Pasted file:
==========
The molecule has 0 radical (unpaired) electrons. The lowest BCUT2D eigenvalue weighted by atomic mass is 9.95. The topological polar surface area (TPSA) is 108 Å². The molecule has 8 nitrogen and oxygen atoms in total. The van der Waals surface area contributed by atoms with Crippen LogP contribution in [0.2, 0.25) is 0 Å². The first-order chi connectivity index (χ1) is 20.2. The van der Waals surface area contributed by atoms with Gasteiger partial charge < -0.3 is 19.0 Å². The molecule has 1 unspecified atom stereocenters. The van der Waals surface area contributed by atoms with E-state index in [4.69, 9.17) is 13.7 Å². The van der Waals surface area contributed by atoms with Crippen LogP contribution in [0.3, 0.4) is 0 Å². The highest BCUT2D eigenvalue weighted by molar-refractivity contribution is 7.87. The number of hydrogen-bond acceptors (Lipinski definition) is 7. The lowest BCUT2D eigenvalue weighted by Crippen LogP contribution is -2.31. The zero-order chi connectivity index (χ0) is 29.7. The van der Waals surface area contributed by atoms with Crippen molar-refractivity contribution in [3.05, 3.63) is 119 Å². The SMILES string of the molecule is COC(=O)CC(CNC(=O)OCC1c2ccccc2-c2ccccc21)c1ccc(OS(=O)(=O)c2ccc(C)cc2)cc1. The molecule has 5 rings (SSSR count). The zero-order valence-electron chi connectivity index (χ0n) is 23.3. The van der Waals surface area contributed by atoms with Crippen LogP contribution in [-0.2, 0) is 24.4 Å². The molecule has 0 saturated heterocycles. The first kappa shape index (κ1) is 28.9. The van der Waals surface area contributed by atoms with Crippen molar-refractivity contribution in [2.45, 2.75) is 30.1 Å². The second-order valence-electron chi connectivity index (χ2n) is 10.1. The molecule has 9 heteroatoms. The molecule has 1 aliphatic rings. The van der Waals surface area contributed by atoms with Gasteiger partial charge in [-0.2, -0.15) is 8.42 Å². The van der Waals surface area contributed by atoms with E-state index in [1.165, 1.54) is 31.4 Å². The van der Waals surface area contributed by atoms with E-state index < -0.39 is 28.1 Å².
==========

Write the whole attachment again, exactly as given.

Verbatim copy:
The molecule has 0 radical (unpaired) electrons. The lowest BCUT2D eigenvalue weighted by atomic mass is 9.95. The topological polar surface area (TPSA) is 108 Å². The molecule has 8 nitrogen and oxygen atoms in total. The van der Waals surface area contributed by atoms with Crippen LogP contribution in [0.2, 0.25) is 0 Å². The first-order chi connectivity index (χ1) is 20.2. The van der Waals surface area contributed by atoms with Gasteiger partial charge < -0.3 is 19.0 Å². The molecule has 1 unspecified atom stereocenters. The van der Waals surface area contributed by atoms with E-state index in [4.69, 9.17) is 13.7 Å². The van der Waals surface area contributed by atoms with Crippen LogP contribution in [0.3, 0.4) is 0 Å². The highest BCUT2D eigenvalue weighted by molar-refractivity contribution is 7.87. The number of hydrogen-bond acceptors (Lipinski definition) is 7. The lowest BCUT2D eigenvalue weighted by Crippen LogP contribution is -2.31. The zero-order chi connectivity index (χ0) is 29.7. The van der Waals surface area contributed by atoms with Crippen molar-refractivity contribution in [3.05, 3.63) is 119 Å². The SMILES string of the molecule is COC(=O)CC(CNC(=O)OCC1c2ccccc2-c2ccccc21)c1ccc(OS(=O)(=O)c2ccc(C)cc2)cc1. The molecule has 5 rings (SSSR count). The zero-order valence-electron chi connectivity index (χ0n) is 23.3. The van der Waals surface area contributed by atoms with Crippen LogP contribution in [-0.2, 0) is 24.4 Å². The molecule has 0 saturated heterocycles. The first kappa shape index (κ1) is 28.9. The van der Waals surface area contributed by atoms with Crippen molar-refractivity contribution in [2.45, 2.75) is 30.1 Å². The second-order valence-electron chi connectivity index (χ2n) is 10.1. The molecule has 9 heteroatoms. The molecule has 1 aliphatic rings. The van der Waals surface area contributed by atoms with Gasteiger partial charge in [-0.2, -0.15) is 8.42 Å². The van der Waals surface area contributed by atoms with E-state index in [1.165, 1.54) is 31.4 Å². The van der Waals surface area contributed by atoms with E-state index < -0.39 is 28.1 Å².